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December 15th, 2011

Should lenders have a fiduciary obligation to borrowers?

by Peter Miller


Foreclosure Exit SignHow can we create a mortgage landscape with safer, better-performing loans? We can start by paying close attention to which mortgage products borrowers are approved for.

Currently, we’re still recovering from a mortgage meltdown that was at least partially cause by a lending environment that placed borrowers—many of whom qualified for more traditional mortgage products—into risky loans.

Minorities and risky loans

A study by the Center for Responsible Lending suggests that minority borrowers are much more likely to get risky loans, the very mortgages most closely associated with foreclosure.

“African Americans and Latinos across the credit score spectrum were more likely to receive a high-cost mortgage with risky features,” according to the report, Losing Ground, 2011. “African Americans and Latinos with good credit (a 660+ FICO score) received a high-cost loan more than three times as often as white borrowers.”

This is an amazing conclusion given that the first law condemning racial discrimination in housing was the Civil Rights Act–of 1866.

Are ARMs risky?

The Center defines “risky” ARMs as adjustable-rate mortgages which have any one of these features: “Interest rate resets of less than five years; negative amortization; or interest-only payment schedules.”

Risky ARMs had a 12.8 foreclosure rate between 2004 through 2008 according to the report, while fixed-rate and standard ARMs had a 3.3 percent foreclosure level. The overall foreclosure level was 6.4 percent for the period. Since minority borrowers were more likely to get risky loans, it follows that they have higher foreclosure percentages.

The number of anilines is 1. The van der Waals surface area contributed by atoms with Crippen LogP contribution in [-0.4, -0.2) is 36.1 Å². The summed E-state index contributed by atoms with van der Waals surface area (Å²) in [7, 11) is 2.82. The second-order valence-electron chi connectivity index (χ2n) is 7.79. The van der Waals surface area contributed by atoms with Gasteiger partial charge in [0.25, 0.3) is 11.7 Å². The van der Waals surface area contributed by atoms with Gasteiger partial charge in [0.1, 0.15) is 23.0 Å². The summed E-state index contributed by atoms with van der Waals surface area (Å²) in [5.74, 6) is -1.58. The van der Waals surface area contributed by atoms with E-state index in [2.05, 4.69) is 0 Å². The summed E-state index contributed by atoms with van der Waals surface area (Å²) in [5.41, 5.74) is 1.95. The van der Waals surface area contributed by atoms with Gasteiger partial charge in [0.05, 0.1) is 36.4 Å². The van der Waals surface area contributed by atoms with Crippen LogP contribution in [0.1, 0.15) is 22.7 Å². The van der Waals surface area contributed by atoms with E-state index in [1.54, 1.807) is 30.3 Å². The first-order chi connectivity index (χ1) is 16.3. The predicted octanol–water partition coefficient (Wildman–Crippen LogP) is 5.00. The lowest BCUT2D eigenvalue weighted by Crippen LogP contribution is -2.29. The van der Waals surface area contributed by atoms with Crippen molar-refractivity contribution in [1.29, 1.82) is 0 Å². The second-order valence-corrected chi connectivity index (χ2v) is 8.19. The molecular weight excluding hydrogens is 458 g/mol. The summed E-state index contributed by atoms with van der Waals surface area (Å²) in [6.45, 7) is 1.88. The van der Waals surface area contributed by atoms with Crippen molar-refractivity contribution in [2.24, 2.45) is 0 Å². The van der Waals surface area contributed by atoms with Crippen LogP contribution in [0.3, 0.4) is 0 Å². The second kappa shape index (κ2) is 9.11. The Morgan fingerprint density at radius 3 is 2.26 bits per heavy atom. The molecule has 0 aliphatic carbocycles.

The report could be more specific.

For instance, many FHA, VA and conventional adjustable-rate mortgages reset in less than five years and are perfectly acceptable forms of financing with reasonable mortgage rates. While negative amortization is generally a bad idea, the FHA graduated payment mortgage is a self-amortizing loan over 30 years but does have negative amortization in its first few years. It’s not a great loan, but it’s not anywhere as risky as an option ARM.

Also, comparing “risky” ARMs to a pool that includes both fixed-rate and “standard” ARMs is not exactly apples to apples. How about risky ARMs compared to FHA, VA and conventional ARMs?

Why so many subprime loans in the first place?

With refinement, perhaps the Center could figure out why we have so many subprime loans in the first place. A student in one of the ethics classes I teach for real estate licensees brought up the point recently that many homes in his area had sold for $600,000 or so at the height of the real estate market. Also, he said, a large percentage was financed with subprime loans.

This makes no sense. Individuals with subprime credit should not be getting big mortgages.

The Wall Street Journal has raised this issue in a different way. It has reported that 61 percent of all subprime borrowers in 2006 actually qualified for FHA, VA and conventional financing–loans with lower costs, better terms and far fewer foreclosures than subprime mortgages.

Lenders should be more like lawyers

If we want to have better and safer mortgages, few groups have a better idea for achieving that goal than the UpFront Mortgage Brokers Association. Lenders who belong to this organization believe that borrowers should be represented by loan originators and that lenders should have a fiduciary obligation to borrowers in the same way that lawyers and real estate brokers must serve their clients.

The lending industry has been vehemently opposed to borrowers-as-clients, but given the damage done to the housing market and the economy by the present system, perhaps it’s time for a change.

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